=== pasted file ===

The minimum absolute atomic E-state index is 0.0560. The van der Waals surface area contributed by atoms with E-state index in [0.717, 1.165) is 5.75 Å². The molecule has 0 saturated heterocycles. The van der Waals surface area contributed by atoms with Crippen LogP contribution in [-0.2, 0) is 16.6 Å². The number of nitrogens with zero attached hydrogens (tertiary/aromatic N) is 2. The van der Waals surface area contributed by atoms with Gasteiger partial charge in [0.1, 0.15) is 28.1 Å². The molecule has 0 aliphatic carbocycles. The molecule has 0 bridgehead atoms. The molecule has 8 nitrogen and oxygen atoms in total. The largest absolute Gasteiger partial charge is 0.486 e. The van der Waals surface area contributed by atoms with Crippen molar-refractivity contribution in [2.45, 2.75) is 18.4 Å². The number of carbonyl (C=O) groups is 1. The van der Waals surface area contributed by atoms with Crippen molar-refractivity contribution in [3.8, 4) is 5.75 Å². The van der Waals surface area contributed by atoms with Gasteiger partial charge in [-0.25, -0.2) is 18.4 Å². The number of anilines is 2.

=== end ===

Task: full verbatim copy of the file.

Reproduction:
The minimum absolute atomic E-state index is 0.0560. The van der Waals surface area contributed by atoms with E-state index in [0.717, 1.165) is 5.75 Å². The molecule has 0 saturated heterocycles. The van der Waals surface area contributed by atoms with Crippen LogP contribution in [-0.2, 0) is 16.6 Å². The number of nitrogens with zero attached hydrogens (tertiary/aromatic N) is 2. The van der Waals surface area contributed by atoms with Gasteiger partial charge in [0.1, 0.15) is 28.1 Å². The molecule has 0 aliphatic carbocycles. The molecule has 0 bridgehead atoms. The molecule has 8 nitrogen and oxygen atoms in total. The largest absolute Gasteiger partial charge is 0.486 e. The van der Waals surface area contributed by atoms with Crippen molar-refractivity contribution in [2.45, 2.75) is 18.4 Å². The number of carbonyl (C=O) groups is 1. The van der Waals surface area contributed by atoms with Crippen molar-refractivity contribution in [3.8, 4) is 5.75 Å². The van der Waals surface area contributed by atoms with Gasteiger partial charge in [-0.25, -0.2) is 18.4 Å². The number of anilines is 2.